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Ben Kepes is a technology evangelist, an investor, a commentator and a business adviser. His business interests include a diverse range of industries from manufacturing to property to technology. As a technology commentator he has a broad presence both in the traditional media and extensively online. Ben covers the convergence of technology, mobile, ubiquity and agility, all enabled by the Cloud. His areas of interest extend to enterprise software, software integration, financial/accounting software, platforms and infrastructure as well as articulating technology simply for everyday users.

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2 responses to “On Privacy, and Software Vendor’s Access to Customer Data”

  1. john trenouth

    Your quote from “someone related to data integration” is specious at best. According to his or her logic because 100% security is impossible we should be satisfied with 0% (which is what you get when your cloud service provider reads your documents).

    The bank and nurse analogies are also wrong. Here is a more appropriate one: I have a private mail box with MailBoxes Etc which is to my analog documents what Basecamp is to my digital document. Yet MailBoxes Etc does not and legally cannot open and read any of my mail.

    37 Sigs has shown that they do in fact read users’ content (unlike MailBoxes Etc), and the digital nature of cloud services makes it trivial to do so on a massive scale (again unlike MailBoxes Etc.), and there are enormous incentives for cloud services to read users’ content (and again, unlike MailBoxes Etc).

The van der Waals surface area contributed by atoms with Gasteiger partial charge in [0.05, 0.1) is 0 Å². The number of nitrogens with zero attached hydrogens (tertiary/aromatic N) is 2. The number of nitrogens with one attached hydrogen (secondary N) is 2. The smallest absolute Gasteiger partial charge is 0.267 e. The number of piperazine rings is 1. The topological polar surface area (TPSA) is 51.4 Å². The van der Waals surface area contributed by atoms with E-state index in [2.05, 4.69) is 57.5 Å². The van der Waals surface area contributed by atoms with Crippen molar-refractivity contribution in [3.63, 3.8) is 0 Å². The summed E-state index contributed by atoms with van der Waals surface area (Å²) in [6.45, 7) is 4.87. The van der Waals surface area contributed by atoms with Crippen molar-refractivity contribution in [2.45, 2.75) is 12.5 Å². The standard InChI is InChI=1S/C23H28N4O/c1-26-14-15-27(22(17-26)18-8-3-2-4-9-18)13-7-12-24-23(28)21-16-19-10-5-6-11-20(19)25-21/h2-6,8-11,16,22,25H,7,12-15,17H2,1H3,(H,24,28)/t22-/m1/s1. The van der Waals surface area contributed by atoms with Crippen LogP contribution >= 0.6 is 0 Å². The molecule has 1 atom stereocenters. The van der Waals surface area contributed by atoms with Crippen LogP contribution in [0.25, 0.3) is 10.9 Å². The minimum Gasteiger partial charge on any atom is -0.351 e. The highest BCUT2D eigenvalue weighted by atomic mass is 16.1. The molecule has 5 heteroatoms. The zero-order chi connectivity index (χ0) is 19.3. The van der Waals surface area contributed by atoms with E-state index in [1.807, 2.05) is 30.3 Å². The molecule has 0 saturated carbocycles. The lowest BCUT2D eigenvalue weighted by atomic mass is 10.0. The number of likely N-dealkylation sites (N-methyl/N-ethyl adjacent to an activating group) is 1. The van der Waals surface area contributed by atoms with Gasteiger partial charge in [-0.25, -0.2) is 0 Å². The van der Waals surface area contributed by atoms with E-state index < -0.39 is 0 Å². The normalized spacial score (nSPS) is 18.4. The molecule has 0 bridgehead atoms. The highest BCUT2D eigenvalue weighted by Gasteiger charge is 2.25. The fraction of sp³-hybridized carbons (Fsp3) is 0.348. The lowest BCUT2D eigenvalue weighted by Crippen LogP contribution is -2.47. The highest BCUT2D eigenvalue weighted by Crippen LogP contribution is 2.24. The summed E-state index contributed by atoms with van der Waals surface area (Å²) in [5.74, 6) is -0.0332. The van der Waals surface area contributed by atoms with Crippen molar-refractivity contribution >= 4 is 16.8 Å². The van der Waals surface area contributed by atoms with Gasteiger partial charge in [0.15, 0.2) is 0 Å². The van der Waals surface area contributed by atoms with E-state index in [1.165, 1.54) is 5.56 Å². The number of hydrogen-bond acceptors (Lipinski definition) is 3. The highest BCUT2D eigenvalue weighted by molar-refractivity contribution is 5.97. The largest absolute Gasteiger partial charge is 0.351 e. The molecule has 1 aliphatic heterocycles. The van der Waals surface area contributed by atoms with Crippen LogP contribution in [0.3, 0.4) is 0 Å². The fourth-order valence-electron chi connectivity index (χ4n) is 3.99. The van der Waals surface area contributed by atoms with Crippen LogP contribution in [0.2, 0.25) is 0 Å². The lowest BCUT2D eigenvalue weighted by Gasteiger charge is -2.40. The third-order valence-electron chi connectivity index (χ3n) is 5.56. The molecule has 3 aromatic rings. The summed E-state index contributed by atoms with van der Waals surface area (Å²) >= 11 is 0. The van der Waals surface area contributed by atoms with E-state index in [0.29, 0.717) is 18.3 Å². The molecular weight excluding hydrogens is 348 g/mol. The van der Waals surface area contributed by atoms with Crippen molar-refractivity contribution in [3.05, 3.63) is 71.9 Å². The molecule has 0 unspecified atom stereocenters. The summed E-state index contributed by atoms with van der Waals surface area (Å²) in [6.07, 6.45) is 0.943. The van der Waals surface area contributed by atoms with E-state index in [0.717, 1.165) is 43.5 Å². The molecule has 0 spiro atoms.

No one is asking cloud services to provide a guarantee that *nobody* can read their data. We do however rightful expect that at the very least the cloud services themselves won’t read our data.

    Consultants (a large segment of cloud service customers) are usually bound by an NDA. If cloud service providers are reading the documents they host, then consultants who use these services could easily be shown to be in breach of their NDA agreements — exposing the them to liability.

    Stories like this, and more importantly the glib dismissal of the issue by those in the industry demonstrates that regardless of technical superiority, cloud services are disappointingly not appropriate for business critical data.